A sermon by Tom Huetteman, lay member of Lake Merritt UMC (4/19/20)
The famous Astronomer, Galileo, some 400 years ago said that “mathematics is the language in which God has written the universe.” And I think it is true that one of the ways God communicates with us is through the language of math. Today, I think you might say we are seeing God’s alarm going off. The alarm I’m thinking of is the exponential growth curve, that line graph that at first starts slowly rising and then suddenly shoots straight up. God’s alarm – Wake up! Pay attention! Act! It’s all over the news – the horrifying numbers associated with COVID-19 growing exponentially.
There is another place where we see this same graph shape, a line shooting straight up. It’s the exponential growth of carbon dioxide or greenhouse gas emissions into the world’s atmosphere, only this has been going on for quite some time, shooting sharply up for the past few decades and no flattening of the curve is in sight. God’s alarm is going off again! Wake up! Pay attention! Act!
It’s Earth Day this week – the 50th anniversary is this Wednesday, April 22nd. It began as a movement to care for the earth. That same year the US Environmental Protection Agency was formed and I later spent 33 years working for EPA in public service for environmental protection.
As Christians, we shouldn’t need an Earth Day celebration to remind us of the precious gift that is this creation we are blessed to be part of. Our faith tells us that God’s glory and goodness is revealed through creations. The Bible’s beginning in Genesis is a celebration of creation that continues throughout the Bible. Through creation God’s presence and glory are revealed to us. In the New Testament, like our reading today, we are told that Christ is also revealed through creation – everything came into being through Christ. And it is not just God’s glory revealed to us in creation, but God’s love. Indeed, God’s love is revealed and made manifest in all of creation. And so how should we respond?
Our human neglect and abuse of the environment should make us very concerned, I have to say, even terrified. The impacts of a changing climate and resulting environmental degradation are unfolding all around us: massive scale wildfires, extremes in patterns of drought, enormous loss of biodiversity and threats of growing extinctions, disruptions in water and food supplies. And not surprising, the poor are the most vulnerable to these impacts and will suffer greatest. Our growing degradation of the environment is an enormous social justice issue. The human caused greenhouse gases in our atmosphere today are the accumulated result of the last 100 years of human activity and the United States is responsible for about half of these emissions, yet the whole world will suffer the consequences.
So how should we act as Christians? Many will act from a place of fear or even anger and blame, but this is not the attitude we need. I believe that now, perhaps more than any other time in our history, people of all faiths need to show the way. To paraphrase one modern day Christian leader, ours is a path centered in generosity and compassion, that moves gradually away from what I want to what God’s world needs. It is liberation from fear, greed and compulsion. A path that sees the world as a sacrament of communion, as a way of sharing with God and our neighbors on a global scale, where the divine and the human meet in the seamless garment of God’s creation.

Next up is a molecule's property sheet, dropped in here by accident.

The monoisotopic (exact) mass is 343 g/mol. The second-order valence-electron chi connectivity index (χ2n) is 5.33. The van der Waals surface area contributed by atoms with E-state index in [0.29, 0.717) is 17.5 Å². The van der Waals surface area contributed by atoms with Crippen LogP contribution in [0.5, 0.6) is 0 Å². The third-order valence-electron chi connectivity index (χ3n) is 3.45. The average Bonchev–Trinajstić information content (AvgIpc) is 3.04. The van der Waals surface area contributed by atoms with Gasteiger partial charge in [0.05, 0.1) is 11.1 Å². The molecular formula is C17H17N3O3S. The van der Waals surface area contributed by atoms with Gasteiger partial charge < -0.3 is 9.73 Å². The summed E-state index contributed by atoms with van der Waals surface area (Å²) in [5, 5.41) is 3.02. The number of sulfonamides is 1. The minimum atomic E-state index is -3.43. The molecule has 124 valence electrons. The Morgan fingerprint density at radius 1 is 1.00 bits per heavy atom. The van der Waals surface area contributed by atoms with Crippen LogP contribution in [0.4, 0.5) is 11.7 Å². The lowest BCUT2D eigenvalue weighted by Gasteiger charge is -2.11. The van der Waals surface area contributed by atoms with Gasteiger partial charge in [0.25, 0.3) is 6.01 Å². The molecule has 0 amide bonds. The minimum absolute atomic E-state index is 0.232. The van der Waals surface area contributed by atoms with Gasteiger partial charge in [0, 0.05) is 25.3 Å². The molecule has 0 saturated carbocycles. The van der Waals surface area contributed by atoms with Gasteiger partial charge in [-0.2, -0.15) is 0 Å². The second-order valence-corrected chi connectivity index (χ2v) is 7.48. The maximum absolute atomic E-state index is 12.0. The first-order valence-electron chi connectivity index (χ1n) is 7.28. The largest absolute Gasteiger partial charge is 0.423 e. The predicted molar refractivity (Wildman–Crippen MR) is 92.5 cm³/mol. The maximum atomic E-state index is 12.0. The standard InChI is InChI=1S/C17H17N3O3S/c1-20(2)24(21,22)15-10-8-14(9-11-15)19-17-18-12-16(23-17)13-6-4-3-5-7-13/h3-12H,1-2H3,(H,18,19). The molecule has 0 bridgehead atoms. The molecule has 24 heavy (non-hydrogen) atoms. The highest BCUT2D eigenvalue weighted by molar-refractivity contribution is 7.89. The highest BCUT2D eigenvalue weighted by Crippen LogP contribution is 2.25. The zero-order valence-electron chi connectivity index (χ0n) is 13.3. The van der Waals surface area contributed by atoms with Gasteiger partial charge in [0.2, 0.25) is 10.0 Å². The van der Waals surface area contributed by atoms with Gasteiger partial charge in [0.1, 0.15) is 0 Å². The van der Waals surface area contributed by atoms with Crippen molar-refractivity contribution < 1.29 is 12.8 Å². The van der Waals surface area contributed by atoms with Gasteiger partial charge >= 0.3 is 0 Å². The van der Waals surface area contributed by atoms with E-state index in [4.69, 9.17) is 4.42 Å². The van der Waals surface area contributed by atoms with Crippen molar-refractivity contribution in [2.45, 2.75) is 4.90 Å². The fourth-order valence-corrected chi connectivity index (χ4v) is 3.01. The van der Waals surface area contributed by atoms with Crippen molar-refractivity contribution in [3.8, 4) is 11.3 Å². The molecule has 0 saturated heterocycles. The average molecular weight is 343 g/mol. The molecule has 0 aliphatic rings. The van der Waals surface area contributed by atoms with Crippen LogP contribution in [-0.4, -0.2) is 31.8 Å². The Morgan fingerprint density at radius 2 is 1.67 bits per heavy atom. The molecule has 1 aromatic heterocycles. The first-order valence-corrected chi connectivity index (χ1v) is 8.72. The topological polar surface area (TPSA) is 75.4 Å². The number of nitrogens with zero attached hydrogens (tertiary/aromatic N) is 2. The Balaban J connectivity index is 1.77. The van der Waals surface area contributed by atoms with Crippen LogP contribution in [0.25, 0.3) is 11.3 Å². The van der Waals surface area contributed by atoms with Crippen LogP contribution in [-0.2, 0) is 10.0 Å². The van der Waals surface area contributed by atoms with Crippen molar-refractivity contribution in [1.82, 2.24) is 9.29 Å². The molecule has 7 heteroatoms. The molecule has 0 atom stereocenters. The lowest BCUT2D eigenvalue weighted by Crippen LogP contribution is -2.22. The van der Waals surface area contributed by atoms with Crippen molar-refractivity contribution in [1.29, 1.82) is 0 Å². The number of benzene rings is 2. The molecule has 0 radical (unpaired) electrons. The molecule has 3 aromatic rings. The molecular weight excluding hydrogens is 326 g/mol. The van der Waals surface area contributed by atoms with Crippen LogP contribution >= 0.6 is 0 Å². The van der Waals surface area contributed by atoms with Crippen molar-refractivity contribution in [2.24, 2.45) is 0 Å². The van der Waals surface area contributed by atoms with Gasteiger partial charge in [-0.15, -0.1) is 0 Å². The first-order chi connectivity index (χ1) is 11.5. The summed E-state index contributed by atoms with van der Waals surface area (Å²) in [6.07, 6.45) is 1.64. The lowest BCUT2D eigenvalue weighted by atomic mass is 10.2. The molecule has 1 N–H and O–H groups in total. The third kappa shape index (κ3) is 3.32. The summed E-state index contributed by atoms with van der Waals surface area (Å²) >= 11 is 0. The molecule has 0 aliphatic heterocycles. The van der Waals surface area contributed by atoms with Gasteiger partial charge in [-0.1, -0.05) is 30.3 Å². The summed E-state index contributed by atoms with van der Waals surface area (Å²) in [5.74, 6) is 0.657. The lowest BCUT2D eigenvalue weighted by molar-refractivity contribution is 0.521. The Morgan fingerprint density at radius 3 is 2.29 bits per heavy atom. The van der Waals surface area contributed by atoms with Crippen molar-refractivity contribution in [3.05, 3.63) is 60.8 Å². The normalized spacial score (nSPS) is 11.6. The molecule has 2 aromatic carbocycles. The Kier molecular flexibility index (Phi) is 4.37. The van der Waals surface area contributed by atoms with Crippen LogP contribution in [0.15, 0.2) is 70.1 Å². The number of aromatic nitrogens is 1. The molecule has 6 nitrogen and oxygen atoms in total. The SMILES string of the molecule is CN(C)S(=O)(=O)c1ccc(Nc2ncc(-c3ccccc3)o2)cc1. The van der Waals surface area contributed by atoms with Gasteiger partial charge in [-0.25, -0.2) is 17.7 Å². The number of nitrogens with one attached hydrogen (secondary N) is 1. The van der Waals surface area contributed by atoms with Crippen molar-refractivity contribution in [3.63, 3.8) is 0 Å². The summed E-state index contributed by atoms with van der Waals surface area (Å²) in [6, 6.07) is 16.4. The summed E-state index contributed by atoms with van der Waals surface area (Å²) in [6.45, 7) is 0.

This is a moment for transformation. And that is what we at Lake Merritt United Methodist Church are called to do, be disciples of Jesus Christ for the transformation of the world, inclusive of God’s creation. To care for each other and all of creation, centered in God’s love.
I think the present day pandemic crisis also offers us a glimpse of the transformation we are being called to. A crisis is an opportunity for transformation and the Bible is full of such stories. God is calling us, and in the despair around us, it is a call for hope and faith. We are being called to center in God, called to be in community, centered in love and compassion on a global scale.
How will we respond now and in the future? You see the tensions between an old way of living and a call to a new way of being. How will we be in community together as neighbors, as a country and as the whole of humanity? How will we respond to the needs of the most vulnerable among us? What will we do when the pandemic now and over time climate change strikes hard the poorest of countries in the world? When the pandemic ends, will our economy just go back to business as usual or will this be an opening to a new way of living that can help to transform humanity for the future? We as people of faith need to lead the response.
Now you are probably hoping for some tips on what you should do to help the environment – here are three: First, eat more of a plant-based diet and avoid food waste; second, drive a lot less, walk or bike more; third, live simpler lives, purchasing fewer material goods, finding pleasure in engaging the world around us, resisting our consumer culture. I recommend visiting the website Drawdown.org and take the time to really learn and continue to act to make a difference. And most importantly, over and over continue to fall in love with this great gift of creation we have been so blessed with. Pay attention to the flowers blooming, the birds singing, the changing sky, the people you encounter. Be awake to the joys and to the sorrows around us and act from a place of love.
Real transformation is challenging work and this is the work we as a faith community really need to focus on. I hope we will join together on this journey. We are an Easter people called to live out the resurrection. To live today in hope and love, to restore, regenerate, renew, in deep communion with God, with each other, and with all creation. Amen